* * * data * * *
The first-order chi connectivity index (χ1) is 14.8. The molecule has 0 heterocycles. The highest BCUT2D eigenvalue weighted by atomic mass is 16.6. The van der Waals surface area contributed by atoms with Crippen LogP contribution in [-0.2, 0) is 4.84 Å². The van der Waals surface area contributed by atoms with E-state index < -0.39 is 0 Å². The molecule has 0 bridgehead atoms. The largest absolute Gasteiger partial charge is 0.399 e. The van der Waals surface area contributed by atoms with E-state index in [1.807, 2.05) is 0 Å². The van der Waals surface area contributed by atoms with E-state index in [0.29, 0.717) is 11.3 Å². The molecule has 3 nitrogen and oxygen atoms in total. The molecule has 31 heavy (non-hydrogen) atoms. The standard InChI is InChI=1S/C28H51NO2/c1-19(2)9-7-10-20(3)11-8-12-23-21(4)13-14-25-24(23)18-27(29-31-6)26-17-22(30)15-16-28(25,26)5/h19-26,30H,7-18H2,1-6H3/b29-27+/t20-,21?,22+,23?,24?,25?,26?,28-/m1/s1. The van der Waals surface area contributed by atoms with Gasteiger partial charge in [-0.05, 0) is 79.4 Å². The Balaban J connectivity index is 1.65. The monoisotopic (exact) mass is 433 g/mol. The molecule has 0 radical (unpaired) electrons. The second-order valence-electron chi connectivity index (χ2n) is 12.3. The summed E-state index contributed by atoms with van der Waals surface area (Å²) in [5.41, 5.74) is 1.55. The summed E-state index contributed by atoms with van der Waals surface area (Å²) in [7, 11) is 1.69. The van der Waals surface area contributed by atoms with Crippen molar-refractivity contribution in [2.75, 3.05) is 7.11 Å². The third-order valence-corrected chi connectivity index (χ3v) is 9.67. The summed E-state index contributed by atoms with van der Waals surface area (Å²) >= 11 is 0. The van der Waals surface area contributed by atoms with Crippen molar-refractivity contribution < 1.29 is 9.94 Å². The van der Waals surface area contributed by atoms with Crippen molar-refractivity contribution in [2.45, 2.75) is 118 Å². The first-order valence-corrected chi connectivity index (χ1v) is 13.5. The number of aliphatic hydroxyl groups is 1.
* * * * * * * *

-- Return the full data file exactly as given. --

The first-order chi connectivity index (χ1) is 14.8. The molecule has 0 heterocycles. The highest BCUT2D eigenvalue weighted by atomic mass is 16.6. The van der Waals surface area contributed by atoms with Crippen LogP contribution in [-0.2, 0) is 4.84 Å². The van der Waals surface area contributed by atoms with E-state index < -0.39 is 0 Å². The molecule has 0 bridgehead atoms. The largest absolute Gasteiger partial charge is 0.399 e. The van der Waals surface area contributed by atoms with E-state index in [1.807, 2.05) is 0 Å². The van der Waals surface area contributed by atoms with E-state index in [0.29, 0.717) is 11.3 Å². The molecule has 3 nitrogen and oxygen atoms in total. The molecule has 31 heavy (non-hydrogen) atoms. The standard InChI is InChI=1S/C28H51NO2/c1-19(2)9-7-10-20(3)11-8-12-23-21(4)13-14-25-24(23)18-27(29-31-6)26-17-22(30)15-16-28(25,26)5/h19-26,30H,7-18H2,1-6H3/b29-27+/t20-,21?,22+,23?,24?,25?,26?,28-/m1/s1. The van der Waals surface area contributed by atoms with Gasteiger partial charge in [-0.05, 0) is 79.4 Å². The Balaban J connectivity index is 1.65. The monoisotopic (exact) mass is 433 g/mol. The molecule has 0 radical (unpaired) electrons. The second-order valence-electron chi connectivity index (χ2n) is 12.3. The summed E-state index contributed by atoms with van der Waals surface area (Å²) in [5.41, 5.74) is 1.55. The summed E-state index contributed by atoms with van der Waals surface area (Å²) in [7, 11) is 1.69. The van der Waals surface area contributed by atoms with Crippen molar-refractivity contribution in [2.75, 3.05) is 7.11 Å². The third-order valence-corrected chi connectivity index (χ3v) is 9.67. The summed E-state index contributed by atoms with van der Waals surface area (Å²) >= 11 is 0. The van der Waals surface area contributed by atoms with Crippen molar-refractivity contribution < 1.29 is 9.94 Å². The van der Waals surface area contributed by atoms with Crippen molar-refractivity contribution in [2.45, 2.75) is 118 Å². The first-order valence-corrected chi connectivity index (χ1v) is 13.5. The number of aliphatic hydroxyl groups is 1.